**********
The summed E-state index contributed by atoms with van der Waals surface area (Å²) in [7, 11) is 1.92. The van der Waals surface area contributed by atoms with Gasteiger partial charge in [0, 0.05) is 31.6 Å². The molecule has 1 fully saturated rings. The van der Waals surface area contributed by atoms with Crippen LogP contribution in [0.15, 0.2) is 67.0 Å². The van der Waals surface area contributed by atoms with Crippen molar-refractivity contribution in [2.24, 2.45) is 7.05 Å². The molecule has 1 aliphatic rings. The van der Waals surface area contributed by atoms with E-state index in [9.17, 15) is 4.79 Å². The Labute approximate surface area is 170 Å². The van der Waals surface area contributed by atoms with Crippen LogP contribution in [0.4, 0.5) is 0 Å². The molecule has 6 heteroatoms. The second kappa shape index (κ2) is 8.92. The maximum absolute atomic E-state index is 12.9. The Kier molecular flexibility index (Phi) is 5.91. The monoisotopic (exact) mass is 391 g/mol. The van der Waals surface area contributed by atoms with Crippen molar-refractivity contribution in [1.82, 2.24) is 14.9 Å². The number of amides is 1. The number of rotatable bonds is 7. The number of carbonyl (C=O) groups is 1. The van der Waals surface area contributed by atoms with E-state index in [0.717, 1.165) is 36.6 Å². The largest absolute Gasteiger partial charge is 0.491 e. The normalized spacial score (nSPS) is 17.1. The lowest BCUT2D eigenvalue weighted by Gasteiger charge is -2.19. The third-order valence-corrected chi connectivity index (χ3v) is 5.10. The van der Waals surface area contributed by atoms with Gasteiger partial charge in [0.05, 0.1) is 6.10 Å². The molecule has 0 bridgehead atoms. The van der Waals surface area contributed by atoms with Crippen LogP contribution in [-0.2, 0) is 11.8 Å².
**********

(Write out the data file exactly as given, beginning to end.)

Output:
The summed E-state index contributed by atoms with van der Waals surface area (Å²) in [7, 11) is 1.92. The van der Waals surface area contributed by atoms with Gasteiger partial charge in [0, 0.05) is 31.6 Å². The molecule has 1 fully saturated rings. The van der Waals surface area contributed by atoms with Crippen LogP contribution in [0.15, 0.2) is 67.0 Å². The van der Waals surface area contributed by atoms with Crippen molar-refractivity contribution in [2.24, 2.45) is 7.05 Å². The molecule has 1 aliphatic rings. The van der Waals surface area contributed by atoms with E-state index in [9.17, 15) is 4.79 Å². The Labute approximate surface area is 170 Å². The van der Waals surface area contributed by atoms with Crippen LogP contribution in [0.4, 0.5) is 0 Å². The molecule has 6 heteroatoms. The second kappa shape index (κ2) is 8.92. The maximum absolute atomic E-state index is 12.9. The Kier molecular flexibility index (Phi) is 5.91. The monoisotopic (exact) mass is 391 g/mol. The van der Waals surface area contributed by atoms with Crippen molar-refractivity contribution in [1.82, 2.24) is 14.9 Å². The number of amides is 1. The number of rotatable bonds is 7. The number of carbonyl (C=O) groups is 1. The van der Waals surface area contributed by atoms with E-state index in [0.717, 1.165) is 36.6 Å². The largest absolute Gasteiger partial charge is 0.491 e. The normalized spacial score (nSPS) is 17.1. The lowest BCUT2D eigenvalue weighted by Gasteiger charge is -2.19. The third-order valence-corrected chi connectivity index (χ3v) is 5.10. The van der Waals surface area contributed by atoms with Gasteiger partial charge in [0.05, 0.1) is 6.10 Å². The molecule has 0 bridgehead atoms. The van der Waals surface area contributed by atoms with Crippen LogP contribution in [-0.2, 0) is 11.8 Å².